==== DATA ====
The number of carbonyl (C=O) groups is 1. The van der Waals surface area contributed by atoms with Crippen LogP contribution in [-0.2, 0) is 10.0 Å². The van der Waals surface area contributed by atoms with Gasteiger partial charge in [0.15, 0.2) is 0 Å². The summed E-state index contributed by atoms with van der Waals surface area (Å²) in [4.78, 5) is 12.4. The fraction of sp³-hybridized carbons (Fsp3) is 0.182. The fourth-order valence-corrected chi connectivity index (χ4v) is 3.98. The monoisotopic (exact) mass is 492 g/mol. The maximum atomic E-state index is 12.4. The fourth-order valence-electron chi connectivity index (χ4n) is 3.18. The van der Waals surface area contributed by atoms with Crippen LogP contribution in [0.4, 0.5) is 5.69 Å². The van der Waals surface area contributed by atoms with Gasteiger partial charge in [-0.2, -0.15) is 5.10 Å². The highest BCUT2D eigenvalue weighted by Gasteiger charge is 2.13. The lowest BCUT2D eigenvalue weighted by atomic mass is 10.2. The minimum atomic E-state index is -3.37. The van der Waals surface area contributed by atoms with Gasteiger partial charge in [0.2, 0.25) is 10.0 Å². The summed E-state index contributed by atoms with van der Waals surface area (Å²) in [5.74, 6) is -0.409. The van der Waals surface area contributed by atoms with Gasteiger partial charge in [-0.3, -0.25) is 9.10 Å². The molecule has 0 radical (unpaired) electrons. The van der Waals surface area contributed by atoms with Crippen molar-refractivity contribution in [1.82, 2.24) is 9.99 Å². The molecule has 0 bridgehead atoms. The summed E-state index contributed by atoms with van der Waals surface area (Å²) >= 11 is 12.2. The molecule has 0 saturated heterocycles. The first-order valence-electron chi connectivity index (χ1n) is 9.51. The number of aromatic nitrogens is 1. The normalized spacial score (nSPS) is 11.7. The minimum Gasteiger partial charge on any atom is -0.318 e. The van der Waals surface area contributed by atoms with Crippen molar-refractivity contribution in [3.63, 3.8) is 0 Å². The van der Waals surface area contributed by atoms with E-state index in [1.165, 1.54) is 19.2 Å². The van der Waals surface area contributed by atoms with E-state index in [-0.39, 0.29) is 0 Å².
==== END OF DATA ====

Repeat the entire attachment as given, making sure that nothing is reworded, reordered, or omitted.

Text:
The number of carbonyl (C=O) groups is 1. The van der Waals surface area contributed by atoms with Crippen LogP contribution in [-0.2, 0) is 10.0 Å². The van der Waals surface area contributed by atoms with Gasteiger partial charge in [0.15, 0.2) is 0 Å². The summed E-state index contributed by atoms with van der Waals surface area (Å²) in [4.78, 5) is 12.4. The fraction of sp³-hybridized carbons (Fsp3) is 0.182. The fourth-order valence-corrected chi connectivity index (χ4v) is 3.98. The monoisotopic (exact) mass is 492 g/mol. The maximum atomic E-state index is 12.4. The fourth-order valence-electron chi connectivity index (χ4n) is 3.18. The van der Waals surface area contributed by atoms with Crippen LogP contribution in [0.4, 0.5) is 5.69 Å². The van der Waals surface area contributed by atoms with Gasteiger partial charge in [-0.2, -0.15) is 5.10 Å². The highest BCUT2D eigenvalue weighted by Gasteiger charge is 2.13. The lowest BCUT2D eigenvalue weighted by atomic mass is 10.2. The minimum atomic E-state index is -3.37. The van der Waals surface area contributed by atoms with Gasteiger partial charge in [0.2, 0.25) is 10.0 Å². The summed E-state index contributed by atoms with van der Waals surface area (Å²) in [5.74, 6) is -0.409. The van der Waals surface area contributed by atoms with Gasteiger partial charge in [-0.3, -0.25) is 9.10 Å². The molecule has 0 radical (unpaired) electrons. The van der Waals surface area contributed by atoms with Crippen molar-refractivity contribution in [1.82, 2.24) is 9.99 Å². The molecule has 0 bridgehead atoms. The summed E-state index contributed by atoms with van der Waals surface area (Å²) >= 11 is 12.2. The molecule has 0 saturated heterocycles. The first-order valence-electron chi connectivity index (χ1n) is 9.51. The number of aromatic nitrogens is 1. The normalized spacial score (nSPS) is 11.7. The minimum Gasteiger partial charge on any atom is -0.318 e. The van der Waals surface area contributed by atoms with Crippen molar-refractivity contribution in [3.63, 3.8) is 0 Å². The van der Waals surface area contributed by atoms with E-state index in [1.165, 1.54) is 19.2 Å². The van der Waals surface area contributed by atoms with E-state index in [-0.39, 0.29) is 0 Å².